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Old May 19th, 2017, 12:13 PM   #9
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RE-reading some of these exchanges, it occurs to me that I may be using the term "Mine Ball" too loosely. Perhaps I should have stuck with the more generic term "hollow based, conical lead bullet" or some thing similar. Of course a standard Civil War era Mine ball could not work in just any rifle. My thought was that a bullet of similar configuration could be made specifically to work in many rifled arms prior to the general usage in the 1830s or 1840s.

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Old May 19th, 2017, 10:25 PM   #10
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Originally Posted by ManxumFoe View Post
RE-reading some of these exchanges, it occurs to me that I may be using the term "Mine Ball" too loosely. Perhaps I should have stuck with the more generic term "hollow based, conical lead bullet" or some thing similar. Of course a standard Civil War era Mine ball could not work in just any rifle. My thought was that a bullet of similar configuration could be made specifically to work in many rifled arms prior to the general usage in the 1830s or 1840s.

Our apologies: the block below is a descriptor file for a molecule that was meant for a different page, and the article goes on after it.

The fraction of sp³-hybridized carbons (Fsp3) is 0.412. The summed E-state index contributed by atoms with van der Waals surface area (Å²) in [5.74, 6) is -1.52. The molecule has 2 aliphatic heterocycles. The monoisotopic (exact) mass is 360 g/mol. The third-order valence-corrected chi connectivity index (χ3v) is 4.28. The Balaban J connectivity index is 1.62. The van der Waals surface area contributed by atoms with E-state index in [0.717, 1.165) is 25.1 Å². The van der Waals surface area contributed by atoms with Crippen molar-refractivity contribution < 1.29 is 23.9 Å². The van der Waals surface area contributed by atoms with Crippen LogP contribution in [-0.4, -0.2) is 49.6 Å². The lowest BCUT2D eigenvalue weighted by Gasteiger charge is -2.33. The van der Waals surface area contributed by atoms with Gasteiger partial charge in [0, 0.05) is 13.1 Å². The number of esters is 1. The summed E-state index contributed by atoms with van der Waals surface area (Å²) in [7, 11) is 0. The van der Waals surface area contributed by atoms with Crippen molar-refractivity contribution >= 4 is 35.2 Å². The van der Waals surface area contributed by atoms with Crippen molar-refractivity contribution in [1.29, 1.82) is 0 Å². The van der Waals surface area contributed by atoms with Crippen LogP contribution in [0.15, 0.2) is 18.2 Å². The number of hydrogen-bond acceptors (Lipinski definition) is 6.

Not in military use. The tolerance on bore diameter is to great, as explained.

Outside of military use, there is no driving force for the invention . . .

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Old May 20th, 2017, 05:11 AM   #11
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Not in military use. The tolerance on bore diameter is to great, as explained.

Outside of military use, there is no driving force for the invention . . .
Well yes . . .You have explained pretty much why the Mine type of bullet did not come to be instill well into the 19th Century.

The proposition is merely that if one had knowledge of the desigh and desired to make it happen, one COULD/MIGHT have been able to get elongated, hollow based bullets that properly fit a specific rifled firearm somewhat before their general introduction prior to the Crimean War.

Yolur reasoning also explains why the Chinese never developed hang gliders despite having all the materials (silk, bamboo etc) redily at hand.

On a photography based forum, we discussed wether or not a Daguerreotype photograph COULD have been made prior to 1839. Given knowledge of the process it might have been possible a few years earlier with the isolation of Iodine around 1800: Possibly, but not probably somewhat before then.


Last edited by ManxumFoe; May 20th, 2017 at 06:45 AM.